In his annual trend study on nutrition and health, author and editor of New Nutrition Business, Julian Mellentin says that 2011 promises to be another "year of the energy shot", adding: "The astonishingly rapid success of energy shots - a market which has grown in the U.S. from zero to over $1 billion in retail sales in six years - reflects the extent to which there are huge areas of untapped opportunities in products for energy.
"There are opportunities to create new brands, new segments and new categories through strategies focusing on groups of consumers who aren't served by the energy drink brands currently available; new ingredients with a higher 'natural and healthy' score than found in the current energy drinks; and new carriers - something other than caffeinated beverages - with better health credentials, such as dairy and fruit juices."
Mellentin also predicts 2011 will be a big year for digestive health, products containing fruit and a micro-trend in protein, which presents opportunities in the fields of weight management and muscle wasting in the elderly. "The most health- conscious consumers are becoming more aware of the benefits of protein in the diet, while producers of protein, and in particular the dairy industry with its huge annual output of whey proteins, are working hard to find ways to take protein out of the body-builder and elite athlete niche and into wider markets," he writes.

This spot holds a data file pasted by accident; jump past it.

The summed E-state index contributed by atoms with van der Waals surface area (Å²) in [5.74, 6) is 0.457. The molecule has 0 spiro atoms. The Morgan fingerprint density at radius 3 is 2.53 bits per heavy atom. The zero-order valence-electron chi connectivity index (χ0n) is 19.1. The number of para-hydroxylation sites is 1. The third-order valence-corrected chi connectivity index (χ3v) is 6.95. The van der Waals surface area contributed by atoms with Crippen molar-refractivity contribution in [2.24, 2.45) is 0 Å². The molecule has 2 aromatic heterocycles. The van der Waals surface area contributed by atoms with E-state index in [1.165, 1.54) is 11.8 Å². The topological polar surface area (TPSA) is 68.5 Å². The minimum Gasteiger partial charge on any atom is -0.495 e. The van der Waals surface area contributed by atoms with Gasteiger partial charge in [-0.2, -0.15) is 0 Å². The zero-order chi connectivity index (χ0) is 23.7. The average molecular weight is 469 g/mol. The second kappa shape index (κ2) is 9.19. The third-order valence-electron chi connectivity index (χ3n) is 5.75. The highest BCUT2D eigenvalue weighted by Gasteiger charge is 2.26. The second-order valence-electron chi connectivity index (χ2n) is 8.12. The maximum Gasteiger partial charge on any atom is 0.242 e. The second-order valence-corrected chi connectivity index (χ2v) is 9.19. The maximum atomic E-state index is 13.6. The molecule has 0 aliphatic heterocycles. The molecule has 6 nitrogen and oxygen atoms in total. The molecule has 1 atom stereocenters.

Another micro-trend for 2011 is the Reinvention of Dairy. Despite being criticized in the past for its high saturated fat content, experts and consumers are increasingly acknowledging milk's significant health benefits. "New science suggests that dairy - particularly saturated fat in dairy - has been over-vilified and it is now set to develop an (even) more favorable 'health halo,' he writes. " Evidence is emerging that it may even benefit heart health. This changing perception will gradually lead to more marketing and product development opportunities."
Mellatin also predicts the rise of vitamin D. "Vitamin D is coming into an ever-stronger position - in short supply in the diet and (in the winter months in particular) not available to many people from sunlight. "At the same time science is growing in support of its benefits. Researchers have posited benefits from vitamin D in many areas, including heart disease, immune function, depression, diabetes, neuromuscular function and osteoarthritis - not to mention its well-established benefits in conjunction with calcium in supporting bone density."